Of course... even some of the Desert Fathers are considered heretics (such as Origen.)
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« Reply #23 on: May 05, 2008, 02:23:10 AM »

Individiual protestant laypeople may not be heretical, since they were never Orthodox to begin with and thus never rejected any truth, but all protestant denominations are indeed heretical, since they teach it and openly promote it, even rejecting the truth when they encounter it.
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« Reply #24 on: May 05, 2008, 05:10:27 AM »

So what is Protestantism?


(ducks and runs for cover)

We do remember that there is no such thing as "Protestantism," since the only things that actually unite all the groups we call protestant are (a) the Bible, and (b) the fact that they're not Orthodox or Roman Catholic.
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« Reply #25 on: May 06, 2008, 01:54:15 AM »

Protestantism is simply an umbrella group for the myriads of denominations that hold to sola scripture, the blood atonement on the cross and a bodily ressurection. Some myths about protestants is that they believe in the Trinity, while many of the protestant sects do believe in the Trinity, it is not some pre-requisite, as is evidenced by the Quakers (a very muddled trinitarian belief), and now the Oneness Pentecostals (one of the fastest growing protestant sects) who promote modalism.
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« Reply #26 on: May 06, 2008, 09:48:22 AM »

Whatever happened to "You will know them by their fruit?"
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« Reply #27 on: May 06, 2008, 11:45:26 AM »

Protestantism is simply an umbrella group for the myriads of denominations that hold to sola scripture, the blood atonement on the cross and a bodily ressurection. Some myths about protestants is that they believe in the Trinity, while many of the protestant sects do believe in the Trinity, it is not some pre-requisite, as is evidenced by the Quakers (a very muddled trinitarian belief), and now the Oneness Pentecostals (one of the fastest growing protestant sects) who promote modalism.

I still don't think "Protestantism" exists, because of the wide variance in doctrine between the Groups - issues such as Trinitarian theology are more important than blood atonement.  By these loose standards the Orthodox and Catholics should be grouped together because they believe in a Church Tradition, Hierarchical Structure, and the Trinity.  We'll use "Protestant" as a grouping for convenience in managing threads on OC.net, but I don't think the large grouping works on the level of debate over doctrine, praxis, structure, etc.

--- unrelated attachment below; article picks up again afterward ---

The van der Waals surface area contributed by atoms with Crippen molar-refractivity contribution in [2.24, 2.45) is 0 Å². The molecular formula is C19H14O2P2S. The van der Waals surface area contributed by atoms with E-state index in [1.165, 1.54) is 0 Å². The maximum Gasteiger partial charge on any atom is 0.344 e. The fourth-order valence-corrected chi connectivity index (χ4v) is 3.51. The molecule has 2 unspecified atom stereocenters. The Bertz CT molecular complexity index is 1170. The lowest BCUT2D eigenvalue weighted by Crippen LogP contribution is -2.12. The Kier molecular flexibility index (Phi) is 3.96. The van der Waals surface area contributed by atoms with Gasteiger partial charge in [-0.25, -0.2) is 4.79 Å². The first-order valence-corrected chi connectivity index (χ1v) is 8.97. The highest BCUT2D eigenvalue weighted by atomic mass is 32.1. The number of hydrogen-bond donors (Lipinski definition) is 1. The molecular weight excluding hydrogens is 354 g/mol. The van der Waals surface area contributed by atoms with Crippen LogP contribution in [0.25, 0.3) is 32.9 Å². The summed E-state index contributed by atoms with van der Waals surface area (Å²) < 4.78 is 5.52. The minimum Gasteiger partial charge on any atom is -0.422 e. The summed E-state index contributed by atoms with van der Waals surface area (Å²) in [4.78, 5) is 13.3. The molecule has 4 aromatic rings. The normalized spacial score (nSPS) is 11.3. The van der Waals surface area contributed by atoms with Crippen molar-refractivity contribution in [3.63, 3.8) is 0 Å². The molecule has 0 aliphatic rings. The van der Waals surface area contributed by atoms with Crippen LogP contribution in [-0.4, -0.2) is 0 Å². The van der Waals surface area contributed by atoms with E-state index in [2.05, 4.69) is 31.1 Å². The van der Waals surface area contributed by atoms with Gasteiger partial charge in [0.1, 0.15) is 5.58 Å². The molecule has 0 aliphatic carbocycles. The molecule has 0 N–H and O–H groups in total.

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« Reply #28 on: May 06, 2008, 11:47:35 AM »

Yes, Protestantism is Iconoclasm--in full or in part.
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« Reply #29 on: May 06, 2008, 01:14:19 PM »

I still don't think "Protestantism" exists, because of the wide variance in doctrine between the Groups - issues such as Trinitarian theology are more important than blood atonement.  By these loose standards the Orthodox and Catholics should be grouped together because they believe in a Church Tradition, Hierarchical Structure, and the Trinity.  We'll use "Protestant" as a grouping for convenience in managing threads on OC.net, but I don't think the large grouping works on the level of debate over doctrine, praxis, structure, etc.


Now where is the Applause emoticon for this?  I want to give you a hearty "Hear! Hear!"  on this one.  You understand.   Smiley  Thanks for this, Cleveland.